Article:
Anatomy academic donates 13th century manuscript to University
13 September 2017
A Senior Research Fellow in the Centre for Applied Anatomy has donated fifteen fragments of a 13th century manuscript to the University Library’s Special Collections.
The leaves came into Dr Jonathan Musgrave’s possession by a roundabout route. In February 2013, he was given the first as a birthday present by his sister, who had purchased it from Mr Steven Harmer, an antique dealer in Eye, Suffolk.
Mr Harmer had acquired it, with seven matching leaves, in a coffer he had bought in the Midlands, and subsequently sold. It was such an unusual gift that Dr Musgrave tried, successfully, to acquire a further six the following month, the eighth having been sold to another customer. The leaves are small, and had been torn or cut from a larger sheet, and folded along their longest sides.
Dr Musgrave sent images of his seven to Dr Teresa Webber FBA, Reader in Palaeography at the University of Cambridge, and Fellow of Trinity College, who identified them as having come from Book I of an abbreviated copy of Gratian's Decretum, a canon law text compiled in the mid-12th century. MS Eye is an English or French manuscript dating from the thirteenth century. Later it was dismembered, and the fragments used in a bookbinding at any time from the later middle ages to the16th-17th centuries.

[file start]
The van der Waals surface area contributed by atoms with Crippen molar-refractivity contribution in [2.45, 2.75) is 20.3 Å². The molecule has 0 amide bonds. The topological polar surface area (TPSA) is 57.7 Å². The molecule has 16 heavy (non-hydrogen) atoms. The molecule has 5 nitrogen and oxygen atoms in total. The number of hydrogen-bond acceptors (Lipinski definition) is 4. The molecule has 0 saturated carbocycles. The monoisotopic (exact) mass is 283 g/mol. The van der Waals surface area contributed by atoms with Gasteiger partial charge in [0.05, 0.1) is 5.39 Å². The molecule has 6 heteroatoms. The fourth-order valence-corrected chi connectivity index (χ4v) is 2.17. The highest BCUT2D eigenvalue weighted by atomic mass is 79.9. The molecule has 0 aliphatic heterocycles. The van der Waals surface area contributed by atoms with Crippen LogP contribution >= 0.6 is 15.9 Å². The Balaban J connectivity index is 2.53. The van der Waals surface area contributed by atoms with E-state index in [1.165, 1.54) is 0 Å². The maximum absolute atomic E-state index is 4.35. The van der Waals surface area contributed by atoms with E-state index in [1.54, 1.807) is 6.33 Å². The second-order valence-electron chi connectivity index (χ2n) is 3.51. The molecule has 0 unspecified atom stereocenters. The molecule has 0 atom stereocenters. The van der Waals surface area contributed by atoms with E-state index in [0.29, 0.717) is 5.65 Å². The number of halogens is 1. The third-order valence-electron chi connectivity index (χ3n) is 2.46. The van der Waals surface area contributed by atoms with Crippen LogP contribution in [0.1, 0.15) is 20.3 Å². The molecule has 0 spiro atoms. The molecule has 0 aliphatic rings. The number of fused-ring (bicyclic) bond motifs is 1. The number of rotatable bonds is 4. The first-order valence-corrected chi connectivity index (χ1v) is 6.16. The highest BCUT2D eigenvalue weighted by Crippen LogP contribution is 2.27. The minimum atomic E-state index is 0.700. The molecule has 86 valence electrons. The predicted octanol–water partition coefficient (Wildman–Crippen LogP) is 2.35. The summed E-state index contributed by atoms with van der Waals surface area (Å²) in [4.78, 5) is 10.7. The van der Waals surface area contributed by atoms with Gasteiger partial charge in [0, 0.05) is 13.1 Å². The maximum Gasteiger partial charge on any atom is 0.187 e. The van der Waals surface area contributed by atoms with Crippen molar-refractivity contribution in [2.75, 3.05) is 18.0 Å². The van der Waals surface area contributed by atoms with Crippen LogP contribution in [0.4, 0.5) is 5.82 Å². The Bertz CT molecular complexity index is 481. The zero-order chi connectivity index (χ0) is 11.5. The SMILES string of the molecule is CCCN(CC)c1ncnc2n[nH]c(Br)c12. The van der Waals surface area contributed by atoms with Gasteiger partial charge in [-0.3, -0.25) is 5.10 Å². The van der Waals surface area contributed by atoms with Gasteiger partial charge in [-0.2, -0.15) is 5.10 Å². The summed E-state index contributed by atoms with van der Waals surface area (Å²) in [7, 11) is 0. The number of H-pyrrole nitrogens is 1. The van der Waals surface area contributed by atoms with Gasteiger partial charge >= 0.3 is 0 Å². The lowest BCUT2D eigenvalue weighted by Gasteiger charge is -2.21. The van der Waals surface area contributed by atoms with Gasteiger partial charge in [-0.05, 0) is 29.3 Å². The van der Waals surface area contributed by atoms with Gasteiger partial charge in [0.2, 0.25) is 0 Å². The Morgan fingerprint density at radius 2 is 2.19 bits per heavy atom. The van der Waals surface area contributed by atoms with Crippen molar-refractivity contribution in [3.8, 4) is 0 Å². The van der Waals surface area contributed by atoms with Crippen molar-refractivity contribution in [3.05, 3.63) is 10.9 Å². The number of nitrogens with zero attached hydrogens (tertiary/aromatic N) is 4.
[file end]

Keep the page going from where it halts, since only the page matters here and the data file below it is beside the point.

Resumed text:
In 2014 the original owner of the coffer offered eight more leaves to Mr Harmer, which they had found while clearing their house ahead of a move to Spain, and which Dr Musgrave subsequently acquired.
“I was a classicist many years ago”, Dr Musgrave said, “and I have given MS Eye to Special Collections for it to be used in palaeography teaching. I hope our History—and other—undergraduates will enjoy handling and studying its leaves. Having survived 800 years, they are tough enough to withstand many more in Michael’s care.”
Michael Richardson, Senior Assistant Librarian in the University’s Special Collections, added: “We are delighted and grateful to have received this generous gift from Jonathan."
The University’s Special Collections comprise a rich and diverse range of printed books and journals, archival resources and artefacts.